Photo by Andie Ayala
By Ethan Sterenfeld
MYTILENE, Greece – Men lounged on benches in the shade and children kicked soccer balls on the gravel next to the sign that read “Kara Tepe Square.” A short walk down a path, vendors hawked falafel, french fries and beer under the midday Greek sun.
A similar scene might be found in many towns across the world but this happened in the Kara Tepe refugee camp on the Greek island of Lesbos, two miles down the road from the island’s capital, Mytilene.
Kara Tepe was originally a temporary stop for migrants who washed ashore from Turkey, just a few miles away over the Aegean Sea. They would wait a few days in Lesbos before taking the ferry to Athens and the European mainland. The rules governing migration changed in 2016 due to an agreement between the European Union and Turkey, so migrants are now required to remain on Lesbos.
An administrator at the site said that she prefers the term “village” for Kara Tepe, and she also referred to it as a “hospitality center” during a tour given to visiting journalists on Thursday. The change in language, along with the colorful murals lining some walls, underscores the camp’s change in purpose to a long-term facility.
The relative quality of the accommodations at Kara Tepe—many migrants and aid workers said that it has a better reputation than the island’s other government-run refugee camp—does not hide the fact that a refugee camp is not a replacement for a town.
“It’s living in a box and still having no control over your life,” Christine Rufener, a psychologist with the nonprofit aid organization Doctors Without Borders, said about Kara Tepe at the end of her three-month mission on Lesbos.
Clearly, the volunteers and professionals at Kara Tepe want to help the migrants. Tony Huijsmans, a 37-year-old Dutchman, was volunteering in the camp with his wife for the fourth time during a weeklong holiday from his job in the Netherlands.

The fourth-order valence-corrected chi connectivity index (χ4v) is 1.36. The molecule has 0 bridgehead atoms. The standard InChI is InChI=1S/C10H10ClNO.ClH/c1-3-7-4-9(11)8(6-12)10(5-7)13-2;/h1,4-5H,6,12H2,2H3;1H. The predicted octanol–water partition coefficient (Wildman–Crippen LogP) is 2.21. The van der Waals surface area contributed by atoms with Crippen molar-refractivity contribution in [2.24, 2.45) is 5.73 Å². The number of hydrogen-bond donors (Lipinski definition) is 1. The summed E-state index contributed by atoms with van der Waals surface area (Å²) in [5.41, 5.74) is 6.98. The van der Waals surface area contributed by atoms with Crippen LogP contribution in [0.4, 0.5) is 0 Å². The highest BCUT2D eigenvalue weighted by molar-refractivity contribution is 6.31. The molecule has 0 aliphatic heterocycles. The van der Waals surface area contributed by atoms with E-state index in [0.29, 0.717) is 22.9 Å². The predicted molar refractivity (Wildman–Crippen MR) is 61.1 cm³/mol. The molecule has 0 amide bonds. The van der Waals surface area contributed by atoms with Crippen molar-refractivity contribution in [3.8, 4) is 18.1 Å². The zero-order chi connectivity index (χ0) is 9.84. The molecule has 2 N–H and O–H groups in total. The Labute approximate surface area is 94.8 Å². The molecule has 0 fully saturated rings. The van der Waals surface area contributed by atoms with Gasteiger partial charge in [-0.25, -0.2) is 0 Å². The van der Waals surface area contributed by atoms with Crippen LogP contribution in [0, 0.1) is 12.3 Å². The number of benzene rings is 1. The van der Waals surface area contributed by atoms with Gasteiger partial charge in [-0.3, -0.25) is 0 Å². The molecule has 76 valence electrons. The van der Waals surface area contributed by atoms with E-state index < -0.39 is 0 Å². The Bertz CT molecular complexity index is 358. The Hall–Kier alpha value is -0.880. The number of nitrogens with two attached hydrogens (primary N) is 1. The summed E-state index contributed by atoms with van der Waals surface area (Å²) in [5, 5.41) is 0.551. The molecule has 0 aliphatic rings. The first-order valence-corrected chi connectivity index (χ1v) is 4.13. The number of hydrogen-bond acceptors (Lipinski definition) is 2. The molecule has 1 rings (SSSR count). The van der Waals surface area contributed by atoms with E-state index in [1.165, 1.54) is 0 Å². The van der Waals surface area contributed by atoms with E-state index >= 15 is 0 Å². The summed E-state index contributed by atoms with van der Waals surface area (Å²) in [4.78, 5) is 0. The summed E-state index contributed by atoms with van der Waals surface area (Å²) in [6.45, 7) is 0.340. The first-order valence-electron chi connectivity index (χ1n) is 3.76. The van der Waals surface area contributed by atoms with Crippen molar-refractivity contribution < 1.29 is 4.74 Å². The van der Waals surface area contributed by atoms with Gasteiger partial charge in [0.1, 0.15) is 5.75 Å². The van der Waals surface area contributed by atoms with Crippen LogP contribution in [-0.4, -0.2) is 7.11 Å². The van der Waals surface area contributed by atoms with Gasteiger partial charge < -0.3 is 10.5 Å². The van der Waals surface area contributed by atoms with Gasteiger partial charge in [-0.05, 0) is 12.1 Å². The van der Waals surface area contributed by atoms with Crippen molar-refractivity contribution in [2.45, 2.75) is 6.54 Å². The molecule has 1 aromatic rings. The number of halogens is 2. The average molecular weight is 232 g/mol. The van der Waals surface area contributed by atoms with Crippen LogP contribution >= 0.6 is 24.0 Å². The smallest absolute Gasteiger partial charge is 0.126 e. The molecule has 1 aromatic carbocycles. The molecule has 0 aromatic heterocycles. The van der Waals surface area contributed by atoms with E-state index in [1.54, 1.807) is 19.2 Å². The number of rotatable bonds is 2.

He hoped “to come here and catch the bad dreams of the children,” he said. He cooks meals, performs maintenance and leads the children in sports,. His wife offers relaxing massages to the migrants and workers in the camp. They sometimes spend 15 hours a day volunteering in the camp.
Massages and games are temporary solutions for the stress and uncertainty faced by the refugees. The diversions attempt to hide the reality — that migrants who often fled war and torture are now being held by the Western governments that claim to set an example for the world.
Using phrases like “village” or “hospitality center” appears to only hurt the situation, by pretending that the migrants are in a stable situation, or that the European Union has solved the crisis. Refugee camps were meant be temporary, and they must be closed in any true solution.
The best outcome for the migrants would appear to remain the opportunity to make a new home in a free, peaceful country. Some observers say that will happen only if officials in Athens, Brussels and Berlin make the expensive and politically risky decision to accept migrants into their societies.